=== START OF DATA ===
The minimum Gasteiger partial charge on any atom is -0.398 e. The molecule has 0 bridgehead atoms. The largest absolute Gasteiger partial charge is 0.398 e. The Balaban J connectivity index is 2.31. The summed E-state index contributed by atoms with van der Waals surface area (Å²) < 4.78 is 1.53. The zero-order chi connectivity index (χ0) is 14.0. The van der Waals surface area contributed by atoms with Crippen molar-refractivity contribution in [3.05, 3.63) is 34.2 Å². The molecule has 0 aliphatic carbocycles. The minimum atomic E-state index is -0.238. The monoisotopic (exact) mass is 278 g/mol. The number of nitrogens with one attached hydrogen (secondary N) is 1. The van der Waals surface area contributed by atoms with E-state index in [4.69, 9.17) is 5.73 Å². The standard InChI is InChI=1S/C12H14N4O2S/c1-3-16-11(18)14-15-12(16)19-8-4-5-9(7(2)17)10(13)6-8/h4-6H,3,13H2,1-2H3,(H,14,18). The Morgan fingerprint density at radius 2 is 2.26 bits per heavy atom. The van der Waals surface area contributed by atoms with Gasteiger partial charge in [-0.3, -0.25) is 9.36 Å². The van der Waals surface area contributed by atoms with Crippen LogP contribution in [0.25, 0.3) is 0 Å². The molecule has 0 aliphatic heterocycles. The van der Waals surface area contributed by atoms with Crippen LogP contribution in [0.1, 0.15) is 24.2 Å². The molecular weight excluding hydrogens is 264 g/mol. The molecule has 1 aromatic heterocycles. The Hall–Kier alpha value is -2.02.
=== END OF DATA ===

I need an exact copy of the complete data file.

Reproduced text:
The minimum Gasteiger partial charge on any atom is -0.398 e. The molecule has 0 bridgehead atoms. The largest absolute Gasteiger partial charge is 0.398 e. The Balaban J connectivity index is 2.31. The summed E-state index contributed by atoms with van der Waals surface area (Å²) < 4.78 is 1.53. The zero-order chi connectivity index (χ0) is 14.0. The van der Waals surface area contributed by atoms with Crippen molar-refractivity contribution in [3.05, 3.63) is 34.2 Å². The molecule has 0 aliphatic carbocycles. The minimum atomic E-state index is -0.238. The monoisotopic (exact) mass is 278 g/mol. The number of nitrogens with one attached hydrogen (secondary N) is 1. The van der Waals surface area contributed by atoms with E-state index in [4.69, 9.17) is 5.73 Å². The standard InChI is InChI=1S/C12H14N4O2S/c1-3-16-11(18)14-15-12(16)19-8-4-5-9(7(2)17)10(13)6-8/h4-6H,3,13H2,1-2H3,(H,14,18). The Morgan fingerprint density at radius 2 is 2.26 bits per heavy atom. The van der Waals surface area contributed by atoms with Gasteiger partial charge in [-0.3, -0.25) is 9.36 Å². The van der Waals surface area contributed by atoms with Crippen LogP contribution in [0.25, 0.3) is 0 Å². The molecule has 0 aliphatic heterocycles. The van der Waals surface area contributed by atoms with Crippen LogP contribution in [0.1, 0.15) is 24.2 Å². The molecular weight excluding hydrogens is 264 g/mol. The molecule has 1 aromatic heterocycles. The Hall–Kier alpha value is -2.02.